Aicon is proud to announce Rasheed Araeen – Islam & Modernism, a major exhibition of the artist’s recent works that constitute his fifth solo exhibition with the gallery in New York.
Aligning with the themes from his newly released book, Islam & Modernism, Araeen’s exhibition of the same name visually argues for the influence of Islamic art in his oeuvre. He writes:
“In 1970, I was told […] that my work was ‘Islamic;’ and then in 2007, the Tate declared that ‘Rasheed was a pioneer of Minimalist sculpture in Britain.’ But how could both be true? The basis of my work was geometry and symmetry, which was the result of my interest in modern sculpture. I had then no knowledge of Islamic art, nor any interest in it. If I had then accepted that my work was indeed ‘Islamic,’ this would have not only been dishonest on my part but also denied its modernism. The history of modernism does not recognize the place of Islam in it. Yet, I must assert my Muslim identity, not merely because I’m a Muslim but as a Muslim who has pioneered something significant within modernism.”
Araeen is contemplating the problem of how to assert his Muslim identity both within his practice and within the broader doctrines of modern art. He asks, “Why should [modernism] be Eurocentric, representing the achievement of only white artists, when many other cultures have contributed to it? This question has been raised, and is still being raised, by many who have been excluded from it.” Critical theorists like Okwui Enwezor have thoughtfully diversified the category of modernity, yet the canon of modern art continues to struggle against a European origin story. By looking at an artist like Araeen, can we find an alternative narrative, one that looks to the architecture (and even name) of the Ka’ba and iconoclasm of Islamic art first and Cezanne’s contemplation of geometry second?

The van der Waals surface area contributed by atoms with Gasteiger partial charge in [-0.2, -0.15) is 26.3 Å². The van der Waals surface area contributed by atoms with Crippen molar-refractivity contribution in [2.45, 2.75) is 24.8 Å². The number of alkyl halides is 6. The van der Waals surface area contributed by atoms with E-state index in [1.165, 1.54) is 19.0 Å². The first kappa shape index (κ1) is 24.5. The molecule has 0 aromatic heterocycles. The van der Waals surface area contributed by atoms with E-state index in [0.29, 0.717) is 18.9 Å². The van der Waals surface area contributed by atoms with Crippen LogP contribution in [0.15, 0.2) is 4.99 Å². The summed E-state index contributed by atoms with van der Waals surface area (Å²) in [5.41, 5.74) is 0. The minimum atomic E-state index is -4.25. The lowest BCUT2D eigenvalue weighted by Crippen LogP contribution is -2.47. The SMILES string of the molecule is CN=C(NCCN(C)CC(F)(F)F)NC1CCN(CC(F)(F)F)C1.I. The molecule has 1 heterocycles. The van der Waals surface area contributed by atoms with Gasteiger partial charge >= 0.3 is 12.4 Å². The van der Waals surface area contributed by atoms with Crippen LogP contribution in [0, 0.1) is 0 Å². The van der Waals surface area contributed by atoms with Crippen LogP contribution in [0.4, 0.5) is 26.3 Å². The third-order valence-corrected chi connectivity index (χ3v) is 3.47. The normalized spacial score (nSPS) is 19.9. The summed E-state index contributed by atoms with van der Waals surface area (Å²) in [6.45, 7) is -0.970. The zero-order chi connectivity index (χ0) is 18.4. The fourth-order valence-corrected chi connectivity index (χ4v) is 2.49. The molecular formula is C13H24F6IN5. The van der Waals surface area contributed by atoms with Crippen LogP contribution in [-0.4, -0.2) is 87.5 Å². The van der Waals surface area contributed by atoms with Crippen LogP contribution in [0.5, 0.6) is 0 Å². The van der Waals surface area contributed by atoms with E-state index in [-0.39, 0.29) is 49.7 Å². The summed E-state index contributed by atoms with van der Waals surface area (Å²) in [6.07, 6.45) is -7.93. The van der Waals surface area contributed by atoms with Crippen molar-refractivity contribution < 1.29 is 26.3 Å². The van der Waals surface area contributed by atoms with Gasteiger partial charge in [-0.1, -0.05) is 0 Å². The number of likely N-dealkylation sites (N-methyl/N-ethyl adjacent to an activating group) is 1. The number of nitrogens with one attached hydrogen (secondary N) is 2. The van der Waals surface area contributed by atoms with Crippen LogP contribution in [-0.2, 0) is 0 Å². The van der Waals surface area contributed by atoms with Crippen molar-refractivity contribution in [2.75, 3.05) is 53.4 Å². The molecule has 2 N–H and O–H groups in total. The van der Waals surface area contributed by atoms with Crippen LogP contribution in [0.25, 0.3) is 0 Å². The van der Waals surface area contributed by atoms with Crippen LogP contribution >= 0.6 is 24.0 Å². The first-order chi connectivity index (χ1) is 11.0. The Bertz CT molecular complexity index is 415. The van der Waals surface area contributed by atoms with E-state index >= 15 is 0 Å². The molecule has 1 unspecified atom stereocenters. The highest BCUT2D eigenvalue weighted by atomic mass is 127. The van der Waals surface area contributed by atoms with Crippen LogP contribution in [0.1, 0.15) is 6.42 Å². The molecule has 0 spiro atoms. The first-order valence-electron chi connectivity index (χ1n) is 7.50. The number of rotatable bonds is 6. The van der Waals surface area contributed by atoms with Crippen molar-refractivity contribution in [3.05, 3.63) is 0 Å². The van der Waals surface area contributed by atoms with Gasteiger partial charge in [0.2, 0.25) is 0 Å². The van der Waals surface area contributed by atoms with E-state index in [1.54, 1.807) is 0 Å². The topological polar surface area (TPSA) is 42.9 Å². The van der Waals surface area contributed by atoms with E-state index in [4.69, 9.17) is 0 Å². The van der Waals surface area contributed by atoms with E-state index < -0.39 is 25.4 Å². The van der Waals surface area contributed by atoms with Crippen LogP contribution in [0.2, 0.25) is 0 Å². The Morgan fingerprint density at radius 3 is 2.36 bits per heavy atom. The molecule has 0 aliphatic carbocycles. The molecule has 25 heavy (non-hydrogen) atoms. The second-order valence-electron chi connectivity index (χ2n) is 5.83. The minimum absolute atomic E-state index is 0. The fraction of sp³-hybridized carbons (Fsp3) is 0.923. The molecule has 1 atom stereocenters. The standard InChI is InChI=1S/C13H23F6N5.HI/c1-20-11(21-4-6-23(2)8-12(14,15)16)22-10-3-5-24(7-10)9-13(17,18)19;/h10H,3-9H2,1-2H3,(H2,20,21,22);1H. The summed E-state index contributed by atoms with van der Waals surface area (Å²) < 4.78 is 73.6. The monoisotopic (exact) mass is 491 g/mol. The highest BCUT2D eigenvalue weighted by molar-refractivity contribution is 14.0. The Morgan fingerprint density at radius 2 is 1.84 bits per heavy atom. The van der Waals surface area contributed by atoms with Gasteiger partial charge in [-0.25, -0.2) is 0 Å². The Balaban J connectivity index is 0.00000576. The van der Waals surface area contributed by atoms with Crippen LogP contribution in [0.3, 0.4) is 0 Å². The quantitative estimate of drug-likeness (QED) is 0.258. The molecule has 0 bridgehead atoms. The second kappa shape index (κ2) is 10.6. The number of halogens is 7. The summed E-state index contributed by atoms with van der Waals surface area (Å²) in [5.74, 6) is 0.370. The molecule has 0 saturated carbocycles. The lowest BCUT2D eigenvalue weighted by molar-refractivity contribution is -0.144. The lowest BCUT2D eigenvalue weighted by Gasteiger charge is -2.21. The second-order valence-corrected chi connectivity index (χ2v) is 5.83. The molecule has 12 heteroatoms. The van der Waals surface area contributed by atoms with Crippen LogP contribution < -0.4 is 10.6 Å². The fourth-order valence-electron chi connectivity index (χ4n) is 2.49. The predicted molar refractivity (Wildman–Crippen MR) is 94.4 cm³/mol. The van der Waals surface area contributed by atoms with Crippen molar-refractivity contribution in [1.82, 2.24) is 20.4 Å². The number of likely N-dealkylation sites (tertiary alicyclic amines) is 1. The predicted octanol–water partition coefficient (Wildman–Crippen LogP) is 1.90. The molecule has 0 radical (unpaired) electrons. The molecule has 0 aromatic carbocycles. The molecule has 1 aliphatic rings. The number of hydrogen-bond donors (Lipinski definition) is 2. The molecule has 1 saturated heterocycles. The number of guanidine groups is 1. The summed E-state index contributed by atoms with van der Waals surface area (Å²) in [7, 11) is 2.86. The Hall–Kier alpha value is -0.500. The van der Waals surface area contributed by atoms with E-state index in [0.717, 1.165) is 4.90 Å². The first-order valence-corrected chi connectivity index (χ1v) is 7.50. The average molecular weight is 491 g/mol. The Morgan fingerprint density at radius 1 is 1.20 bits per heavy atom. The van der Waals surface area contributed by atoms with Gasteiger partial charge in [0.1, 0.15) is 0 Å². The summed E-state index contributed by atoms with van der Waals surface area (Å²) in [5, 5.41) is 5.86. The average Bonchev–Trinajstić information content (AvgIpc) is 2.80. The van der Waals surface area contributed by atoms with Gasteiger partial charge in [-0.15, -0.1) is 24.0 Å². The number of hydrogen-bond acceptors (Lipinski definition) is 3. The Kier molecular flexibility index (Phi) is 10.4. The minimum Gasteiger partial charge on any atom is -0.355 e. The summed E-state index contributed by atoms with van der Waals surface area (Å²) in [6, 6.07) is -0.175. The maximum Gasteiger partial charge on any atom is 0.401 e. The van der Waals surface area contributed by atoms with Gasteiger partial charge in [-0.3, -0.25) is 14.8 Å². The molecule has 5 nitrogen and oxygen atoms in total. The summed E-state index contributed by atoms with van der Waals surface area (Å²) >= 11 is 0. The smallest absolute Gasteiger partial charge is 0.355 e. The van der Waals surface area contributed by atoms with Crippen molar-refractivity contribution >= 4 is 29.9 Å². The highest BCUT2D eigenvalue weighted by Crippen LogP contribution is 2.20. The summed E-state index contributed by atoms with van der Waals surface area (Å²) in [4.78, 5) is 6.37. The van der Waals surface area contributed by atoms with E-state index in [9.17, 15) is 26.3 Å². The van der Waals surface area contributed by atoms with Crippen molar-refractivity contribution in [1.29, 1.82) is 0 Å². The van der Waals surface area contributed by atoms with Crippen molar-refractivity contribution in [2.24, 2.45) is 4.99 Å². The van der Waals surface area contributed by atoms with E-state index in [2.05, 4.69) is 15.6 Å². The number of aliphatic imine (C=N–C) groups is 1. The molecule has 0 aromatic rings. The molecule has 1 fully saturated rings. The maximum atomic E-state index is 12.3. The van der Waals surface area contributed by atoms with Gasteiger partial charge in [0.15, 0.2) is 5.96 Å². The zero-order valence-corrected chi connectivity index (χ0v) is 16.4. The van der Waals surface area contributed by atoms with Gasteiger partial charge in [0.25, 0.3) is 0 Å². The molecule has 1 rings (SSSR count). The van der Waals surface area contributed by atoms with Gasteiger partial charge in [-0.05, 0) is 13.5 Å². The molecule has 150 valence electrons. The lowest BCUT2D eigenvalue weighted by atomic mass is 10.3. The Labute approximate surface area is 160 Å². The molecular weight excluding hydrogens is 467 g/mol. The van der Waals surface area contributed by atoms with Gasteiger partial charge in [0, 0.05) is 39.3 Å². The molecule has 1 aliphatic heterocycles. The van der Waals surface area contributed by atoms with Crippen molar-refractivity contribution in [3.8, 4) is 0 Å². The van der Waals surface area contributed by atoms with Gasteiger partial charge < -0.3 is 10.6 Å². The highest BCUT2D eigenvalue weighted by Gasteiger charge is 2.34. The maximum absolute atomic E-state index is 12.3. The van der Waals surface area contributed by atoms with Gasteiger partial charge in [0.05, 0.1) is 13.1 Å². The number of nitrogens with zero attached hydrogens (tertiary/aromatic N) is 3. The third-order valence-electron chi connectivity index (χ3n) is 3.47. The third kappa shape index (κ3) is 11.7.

Known for his pioneering work in Minimalist and Conceptual Art in the 1960s and 70s, Araeen has provided an alternative voice and non-Western interpretation of European idioms for decades. His continually evolving practice is reflected within the current exhibition, introducing neon sculpture to his visual vocabulary of painting and wall structures. Concurrent with the exhibition opening will be a celebration of Araeen’s newest book, detailing his new take on a long and storied career. The artist will be joined in discussion by Kate Fowle, Former Director, MoMA PS1 during the reception to introduce his book.